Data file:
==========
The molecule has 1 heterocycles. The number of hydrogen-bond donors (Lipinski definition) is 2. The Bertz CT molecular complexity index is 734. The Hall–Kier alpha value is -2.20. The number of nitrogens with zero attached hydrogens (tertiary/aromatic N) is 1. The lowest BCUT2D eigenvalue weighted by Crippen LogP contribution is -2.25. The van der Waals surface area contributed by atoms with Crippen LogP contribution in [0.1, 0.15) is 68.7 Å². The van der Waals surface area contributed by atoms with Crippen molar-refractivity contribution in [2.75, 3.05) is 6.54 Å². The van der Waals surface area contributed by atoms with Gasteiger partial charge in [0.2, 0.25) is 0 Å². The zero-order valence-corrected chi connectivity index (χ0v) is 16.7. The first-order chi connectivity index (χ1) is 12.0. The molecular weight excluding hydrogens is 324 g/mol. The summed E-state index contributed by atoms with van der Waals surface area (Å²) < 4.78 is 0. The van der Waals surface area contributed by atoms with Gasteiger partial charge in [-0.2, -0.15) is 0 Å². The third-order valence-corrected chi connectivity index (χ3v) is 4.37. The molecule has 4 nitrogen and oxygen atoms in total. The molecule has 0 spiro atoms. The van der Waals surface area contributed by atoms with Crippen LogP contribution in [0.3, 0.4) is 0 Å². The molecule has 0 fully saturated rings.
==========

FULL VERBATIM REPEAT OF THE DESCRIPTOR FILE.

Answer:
The molecule has 1 heterocycles. The number of hydrogen-bond donors (Lipinski definition) is 2. The Bertz CT molecular complexity index is 734. The Hall–Kier alpha value is -2.20. The number of nitrogens with zero attached hydrogens (tertiary/aromatic N) is 1. The lowest BCUT2D eigenvalue weighted by Crippen LogP contribution is -2.25. The van der Waals surface area contributed by atoms with Crippen LogP contribution in [0.1, 0.15) is 68.7 Å². The van der Waals surface area contributed by atoms with Crippen molar-refractivity contribution in [2.75, 3.05) is 6.54 Å². The van der Waals surface area contributed by atoms with Gasteiger partial charge in [0.2, 0.25) is 0 Å². The zero-order valence-corrected chi connectivity index (χ0v) is 16.7. The first-order chi connectivity index (χ1) is 12.0. The molecular weight excluding hydrogens is 324 g/mol. The summed E-state index contributed by atoms with van der Waals surface area (Å²) < 4.78 is 0. The van der Waals surface area contributed by atoms with Gasteiger partial charge in [-0.2, -0.15) is 0 Å². The third-order valence-corrected chi connectivity index (χ3v) is 4.37. The molecule has 4 nitrogen and oxygen atoms in total. The molecule has 0 spiro atoms. The van der Waals surface area contributed by atoms with Crippen LogP contribution in [0.3, 0.4) is 0 Å². The molecule has 0 fully saturated rings.